Wednesday, May 24, 2017

Stock Growers Offer Reward to Catch Rustlers and Horse Thieves [otd 05/24]

On May 24, 1889, the Secretary of the Idaho County Stock Growers’ Association posted a notice in the Idaho County Free Press (Grangeville): The Association would pay $100 for information leading to the arrest and conviction of rustlers and horse thieves. The specific wording targeted those who illegally branded or marked the animals.
Branding on the range. Library of Congress.

That reward amounted to about three months pay for a typical cowhand back then, so the stockmen were deadly serious. Horse theft had started hand-in-hand with the discovery of Idaho gold in 1861-62. Cattle herds entered the country within a year or two, and so did rustling.

Ranching in southern Idaho and the Great Basin* offers crucial advantages for stock thieves. First, ranchers must scatter their animals over considerable rangeland because of the rather sparse forage. Ranch headquarters are usually located near the few streams that trickle through the region.

Worse yet, ranching practices of the time almost invited rustlers to help themselves. Early cattlemen basically turned their animals out on the range to fend for themselves. They only saw the whole herd during spring round-up, for castrating young bulls and branding. They might see them again in the fall when they culled out market-ready animals.

The rest of the year, cowboys had little to do except “line-riding” – casually patrolling the vague and generally unfenced boundary of whatever range “the boss” considered his. Thus, barring accidental meetings, rustlers could operate largely undisturbed. By gathering small numbers from several ranches, they could make off with a considerable “take” and leave each rancher unsure that he’d been raided. Finally, because of the rugged terrain, rustlers are seldom far from rough country to hide in.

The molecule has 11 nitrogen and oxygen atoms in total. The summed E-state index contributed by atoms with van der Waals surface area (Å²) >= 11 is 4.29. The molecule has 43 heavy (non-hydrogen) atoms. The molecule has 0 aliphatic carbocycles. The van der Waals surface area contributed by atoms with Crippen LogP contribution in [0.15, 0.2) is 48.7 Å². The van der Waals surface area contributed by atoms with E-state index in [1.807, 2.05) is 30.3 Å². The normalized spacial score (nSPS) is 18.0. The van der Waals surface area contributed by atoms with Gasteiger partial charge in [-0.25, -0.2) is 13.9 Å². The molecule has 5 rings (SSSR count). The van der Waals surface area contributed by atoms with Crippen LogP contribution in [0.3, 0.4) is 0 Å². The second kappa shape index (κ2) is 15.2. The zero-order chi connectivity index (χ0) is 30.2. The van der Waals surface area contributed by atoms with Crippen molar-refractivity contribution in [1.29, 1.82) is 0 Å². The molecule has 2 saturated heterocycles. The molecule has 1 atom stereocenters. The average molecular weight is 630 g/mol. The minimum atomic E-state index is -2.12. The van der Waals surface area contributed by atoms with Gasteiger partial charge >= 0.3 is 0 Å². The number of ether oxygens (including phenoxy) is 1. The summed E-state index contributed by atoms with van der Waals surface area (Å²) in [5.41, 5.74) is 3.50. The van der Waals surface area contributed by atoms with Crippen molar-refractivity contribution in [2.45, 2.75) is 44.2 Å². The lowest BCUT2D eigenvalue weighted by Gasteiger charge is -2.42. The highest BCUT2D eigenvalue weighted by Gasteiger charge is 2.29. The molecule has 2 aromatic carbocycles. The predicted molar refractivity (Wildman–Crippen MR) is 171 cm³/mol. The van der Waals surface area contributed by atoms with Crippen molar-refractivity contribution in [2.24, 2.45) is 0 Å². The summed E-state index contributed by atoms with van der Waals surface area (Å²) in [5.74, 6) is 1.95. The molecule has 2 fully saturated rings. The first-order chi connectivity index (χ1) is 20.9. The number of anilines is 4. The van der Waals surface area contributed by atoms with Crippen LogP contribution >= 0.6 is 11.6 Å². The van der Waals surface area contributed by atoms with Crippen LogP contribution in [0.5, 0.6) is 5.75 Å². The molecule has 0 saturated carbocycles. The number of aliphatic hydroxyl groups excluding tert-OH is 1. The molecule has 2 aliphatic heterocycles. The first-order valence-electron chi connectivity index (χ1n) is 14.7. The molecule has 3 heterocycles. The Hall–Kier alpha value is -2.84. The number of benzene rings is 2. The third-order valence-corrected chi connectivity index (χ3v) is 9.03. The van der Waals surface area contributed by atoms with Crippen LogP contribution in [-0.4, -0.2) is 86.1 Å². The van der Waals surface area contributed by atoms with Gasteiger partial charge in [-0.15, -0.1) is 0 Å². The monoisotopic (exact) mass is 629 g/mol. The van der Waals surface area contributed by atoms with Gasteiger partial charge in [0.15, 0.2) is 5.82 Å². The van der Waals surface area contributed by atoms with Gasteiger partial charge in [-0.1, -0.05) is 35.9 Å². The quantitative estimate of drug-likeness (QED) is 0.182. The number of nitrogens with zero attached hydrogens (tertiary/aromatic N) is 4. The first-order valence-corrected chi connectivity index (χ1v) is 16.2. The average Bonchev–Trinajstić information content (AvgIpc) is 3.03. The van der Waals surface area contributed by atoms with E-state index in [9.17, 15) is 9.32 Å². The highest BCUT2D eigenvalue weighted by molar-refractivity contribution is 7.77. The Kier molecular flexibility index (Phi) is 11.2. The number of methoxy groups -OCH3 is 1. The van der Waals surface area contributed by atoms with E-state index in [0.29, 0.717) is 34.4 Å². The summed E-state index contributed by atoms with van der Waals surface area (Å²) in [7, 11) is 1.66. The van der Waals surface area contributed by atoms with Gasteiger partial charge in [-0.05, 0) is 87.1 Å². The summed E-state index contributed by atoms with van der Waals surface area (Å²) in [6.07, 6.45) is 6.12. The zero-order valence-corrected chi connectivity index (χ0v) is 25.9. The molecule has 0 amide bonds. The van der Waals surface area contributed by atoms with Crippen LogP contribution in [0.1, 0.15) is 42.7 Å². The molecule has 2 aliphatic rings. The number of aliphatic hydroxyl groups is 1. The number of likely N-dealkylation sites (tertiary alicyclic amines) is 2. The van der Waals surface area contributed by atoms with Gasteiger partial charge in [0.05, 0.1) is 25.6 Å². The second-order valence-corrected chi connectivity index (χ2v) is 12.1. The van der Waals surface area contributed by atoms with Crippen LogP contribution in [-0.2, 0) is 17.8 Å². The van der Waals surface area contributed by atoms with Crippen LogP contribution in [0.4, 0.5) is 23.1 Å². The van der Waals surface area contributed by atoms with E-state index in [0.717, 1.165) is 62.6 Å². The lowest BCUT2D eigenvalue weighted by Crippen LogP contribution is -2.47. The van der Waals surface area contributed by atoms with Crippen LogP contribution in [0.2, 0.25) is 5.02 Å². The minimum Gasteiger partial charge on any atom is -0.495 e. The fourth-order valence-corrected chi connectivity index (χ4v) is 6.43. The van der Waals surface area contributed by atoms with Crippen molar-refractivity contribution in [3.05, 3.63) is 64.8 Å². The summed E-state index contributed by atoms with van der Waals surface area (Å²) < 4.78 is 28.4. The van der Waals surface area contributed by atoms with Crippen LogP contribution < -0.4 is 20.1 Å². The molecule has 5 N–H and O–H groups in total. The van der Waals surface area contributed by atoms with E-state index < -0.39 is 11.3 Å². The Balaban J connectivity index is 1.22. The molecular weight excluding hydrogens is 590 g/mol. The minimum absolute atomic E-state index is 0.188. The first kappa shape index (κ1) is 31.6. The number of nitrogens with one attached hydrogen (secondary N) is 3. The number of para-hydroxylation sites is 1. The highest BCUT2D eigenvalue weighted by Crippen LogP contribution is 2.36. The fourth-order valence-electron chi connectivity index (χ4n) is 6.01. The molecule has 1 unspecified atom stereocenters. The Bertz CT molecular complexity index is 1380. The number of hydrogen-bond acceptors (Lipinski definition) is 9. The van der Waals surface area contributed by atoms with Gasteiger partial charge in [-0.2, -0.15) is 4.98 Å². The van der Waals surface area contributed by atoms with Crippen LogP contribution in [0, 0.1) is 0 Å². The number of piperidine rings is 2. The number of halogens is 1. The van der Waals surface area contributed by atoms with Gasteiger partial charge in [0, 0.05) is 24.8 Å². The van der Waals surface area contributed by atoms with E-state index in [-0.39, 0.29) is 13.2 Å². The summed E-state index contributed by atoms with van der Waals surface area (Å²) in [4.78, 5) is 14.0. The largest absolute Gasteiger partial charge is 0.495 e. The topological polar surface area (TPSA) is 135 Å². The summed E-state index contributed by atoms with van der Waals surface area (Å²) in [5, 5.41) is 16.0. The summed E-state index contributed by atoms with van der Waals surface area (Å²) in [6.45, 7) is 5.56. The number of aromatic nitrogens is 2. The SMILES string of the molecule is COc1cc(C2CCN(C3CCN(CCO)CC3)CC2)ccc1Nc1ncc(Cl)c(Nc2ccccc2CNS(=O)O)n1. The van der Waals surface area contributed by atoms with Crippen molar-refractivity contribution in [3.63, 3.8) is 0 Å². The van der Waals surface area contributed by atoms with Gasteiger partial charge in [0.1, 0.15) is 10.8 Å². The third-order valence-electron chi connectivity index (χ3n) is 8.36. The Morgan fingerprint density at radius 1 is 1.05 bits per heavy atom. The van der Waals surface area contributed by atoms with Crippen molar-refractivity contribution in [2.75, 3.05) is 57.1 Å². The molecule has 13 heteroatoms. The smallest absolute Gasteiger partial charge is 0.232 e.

Rustler struck everywhere. A major incentive for the formation of the Idaho County Stock Growers’ Association, in 1885, was “to prevent the stealing, taking or driving away of horned cattle, sheep or other stock.”

Unfortunately, they and other similar organizations only partially succeeded. Nor has the problem gone away: Ranchers in our region have lost millions of dollars in stock to rustlers over recent years.
Rancher discusses his losses with a deputy sheriff.
Richard Cockle photo, The Oregonian.

Thieves still work many of the same advantages, although the range is now fenced and cattle are gathered for a winter feeding regime. Yet for most of the year, the animals scatter over vast areas and stockmen lack the manpower to patrol extensively. Thieves even foil aircraft surveillance by operating during bad weather.

Riding horses, they steal a couple dozen head and drive them into rough country, eventually loading them onto a stock truck … perhaps fifty miles away. Lawmen know the real problem: “They may end up four states away from us.”

The rustlers obviously have experience handling cattle, and they’ve carefully scouted the country. And they don’t care that their depredations can put a small rancher out of business. Sadly, rustling is probably almost “an inside job.” Law officers and rancher-victims agree: “It’s people who know cows, who know the country.” Or, as one sheriff said, “The people who are the victims of the cattle thefts are going to know [the thieves].”

* Great Basin: Western Utah, a major portion of Nevada, and southeast Oregon.
                                                                                 
References: [B&W], [Illust-North]
Jeff Barnard, “Cattle rustling amounts to $1 million loss in Oregon, Idaho, Nevada ” The Associated Press (January 4, 2010).
Richard Cockle, “Modern-day cattle rustlers hit ranches in southeast Oregon,” The Oregonian, Portland (November 23, 2009).
M. Alfreda Elsensohn, Eugene F. Hoy (Ed.), Pioneer Days in Idaho County, Caxton Printers, Caldwell Idaho (1951).

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